An interesting brief from the Robert Wood Johnson Foundation discussing the new childhood obesity rates in the United States. Click HERE for the origianl report.
In recent years, the national childhood obesity rate has leveled off. However, some cities and states have reported modest declines in their rates, following peaks in the early 2000s.
- Several cities and states throughout the country have recently reported declines in their childhood obesity rates.
- The places that are reporting declines are those that are taking comprehensive action to address the childhood obesity epidemic.
- Despite signs of progress, socioeconomic, geographic, and racial and ethnic disparities in obesity rates are persisting in many places.
Now that the Supreme Court ruled in favor of the controversial Affordable Care Act, the obvious two questions are 1) what does it mean for Americans and 2) when will it be implemented. Below are two articles that may help to answer those questions.
1) How the Affordable Care Act affects you (source: CBS Money Watch)
The Patient Protection and Affordable Care Act, or ACA, was upheld by the Supreme Court Thursday. Specifically, the high court ruled that the requirement that either individuals buy health insurance or pay a penalty is not a violation of the United States Constitution. But that doesn’t change the fact the law is a tangled mess of rules, regulations and policies
2) Health care changing and when (source: HealthCare.gov)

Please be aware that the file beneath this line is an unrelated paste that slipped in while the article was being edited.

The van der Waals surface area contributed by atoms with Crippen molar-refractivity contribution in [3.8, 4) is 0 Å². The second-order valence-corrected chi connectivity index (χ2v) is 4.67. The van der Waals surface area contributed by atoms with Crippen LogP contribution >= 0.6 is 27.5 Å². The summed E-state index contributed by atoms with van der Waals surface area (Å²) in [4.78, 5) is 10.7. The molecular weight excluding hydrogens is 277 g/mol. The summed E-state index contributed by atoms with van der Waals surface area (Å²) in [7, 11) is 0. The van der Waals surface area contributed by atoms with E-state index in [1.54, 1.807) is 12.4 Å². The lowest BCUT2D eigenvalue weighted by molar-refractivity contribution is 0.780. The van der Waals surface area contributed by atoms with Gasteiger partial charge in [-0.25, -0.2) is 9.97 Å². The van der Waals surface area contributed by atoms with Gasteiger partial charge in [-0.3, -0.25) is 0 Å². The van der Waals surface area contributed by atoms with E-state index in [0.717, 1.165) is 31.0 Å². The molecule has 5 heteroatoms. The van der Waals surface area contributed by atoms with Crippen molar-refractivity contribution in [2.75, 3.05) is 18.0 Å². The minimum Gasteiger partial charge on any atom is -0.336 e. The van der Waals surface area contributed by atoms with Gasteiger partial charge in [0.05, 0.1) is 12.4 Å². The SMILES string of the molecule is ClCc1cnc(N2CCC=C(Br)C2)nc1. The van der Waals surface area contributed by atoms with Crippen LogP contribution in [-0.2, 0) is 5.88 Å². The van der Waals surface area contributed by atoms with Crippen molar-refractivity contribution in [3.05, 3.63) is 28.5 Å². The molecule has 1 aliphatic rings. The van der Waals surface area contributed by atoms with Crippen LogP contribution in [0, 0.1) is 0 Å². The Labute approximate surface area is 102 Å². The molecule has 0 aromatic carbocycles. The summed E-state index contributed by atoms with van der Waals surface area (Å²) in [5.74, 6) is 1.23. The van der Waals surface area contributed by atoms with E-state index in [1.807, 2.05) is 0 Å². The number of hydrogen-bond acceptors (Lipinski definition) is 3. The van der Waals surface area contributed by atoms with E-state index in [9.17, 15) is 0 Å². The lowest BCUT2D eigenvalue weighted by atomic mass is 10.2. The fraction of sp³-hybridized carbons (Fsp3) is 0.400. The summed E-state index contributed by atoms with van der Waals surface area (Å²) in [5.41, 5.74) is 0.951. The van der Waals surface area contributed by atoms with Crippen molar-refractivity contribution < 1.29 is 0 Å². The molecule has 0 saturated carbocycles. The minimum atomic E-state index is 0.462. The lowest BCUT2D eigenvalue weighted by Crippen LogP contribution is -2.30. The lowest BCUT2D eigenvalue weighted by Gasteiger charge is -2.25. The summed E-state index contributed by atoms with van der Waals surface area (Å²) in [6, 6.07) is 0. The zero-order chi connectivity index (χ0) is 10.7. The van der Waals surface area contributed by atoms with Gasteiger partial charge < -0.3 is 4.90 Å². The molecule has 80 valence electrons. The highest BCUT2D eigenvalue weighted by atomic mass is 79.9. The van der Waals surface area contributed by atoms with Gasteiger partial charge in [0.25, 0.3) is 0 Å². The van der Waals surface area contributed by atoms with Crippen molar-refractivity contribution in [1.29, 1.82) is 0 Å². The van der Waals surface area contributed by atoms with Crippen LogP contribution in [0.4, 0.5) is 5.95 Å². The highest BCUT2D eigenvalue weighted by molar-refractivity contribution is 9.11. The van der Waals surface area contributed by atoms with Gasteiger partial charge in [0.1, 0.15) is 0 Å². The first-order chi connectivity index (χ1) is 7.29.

On March 23, 2010, President Obama signed the Affordable Care Act. The law puts in place comprehensive health insurance reforms that will roll out over four years and beyond, with most changes taking place by 2014. Others have already begun. Use this timeline to learn about what’s changing and when.
I am participating in a health lifestyle course here at the University of Florida. So a quick background on the course…it’s titles “Preventative Health Experiences” and focuses on teaching college students how to self-monitor and make adjustments in their overall health. The goal, of course, is to prevent the onset of chronic conditions by educating students early.
One point that the students requested were dietary and physical activity references to compare their health lifestyles too. So, below are the two national guidelines, one for nutrition and the other for physical activity. Anyone can use them as a reference for themselves and as a guide to help make recommendations to family, friends, or future patients/clients.
1) 2010 Dietary Guidelines for Americans: This page will link you to the overview of the guidelines. You can also assess the FULL 112 page report from here.
2) Physical Activity Guidelines for Americans: You can get the condensed version of the recommendations for both aerobic and muscle strengthening activities here.
The IOM has just released the following REPORT in addressing the U.S.A’s obesity epidemic. The following is an excerpt from the IOM’s webpage.
“Two-thirds of adults and one-third of children are overweight or obese. Left unchecked, obesity’s effects on health, health care costs, and our productivity as a nation could become catastrophic.
The staggering human toll of obesity-related chronic disease and disability, and an annual cost of $190.2 billion for treating obesity-related illness, underscore the urgent need to strengthen prevention efforts in the United States. The Robert Wood Johnson Foundation asked the IOM to identify catalysts that could speed progress in obesity prevention.
The IOM evaluated prior obesity prevention strategies and identified recommendations to meet the following goals and accelerate progress
- Integrate physical activity every day in every way
- Market what matters for a healthy life
- Make healthy foods and beverages available everywhere
- Activate employers and health care professionals
- Strengthen schools as the heart of health
On their own, accomplishing any one of these might help speed up progress in preventing obesity, but together, their effects will be reinforced, amplified, and maximized.”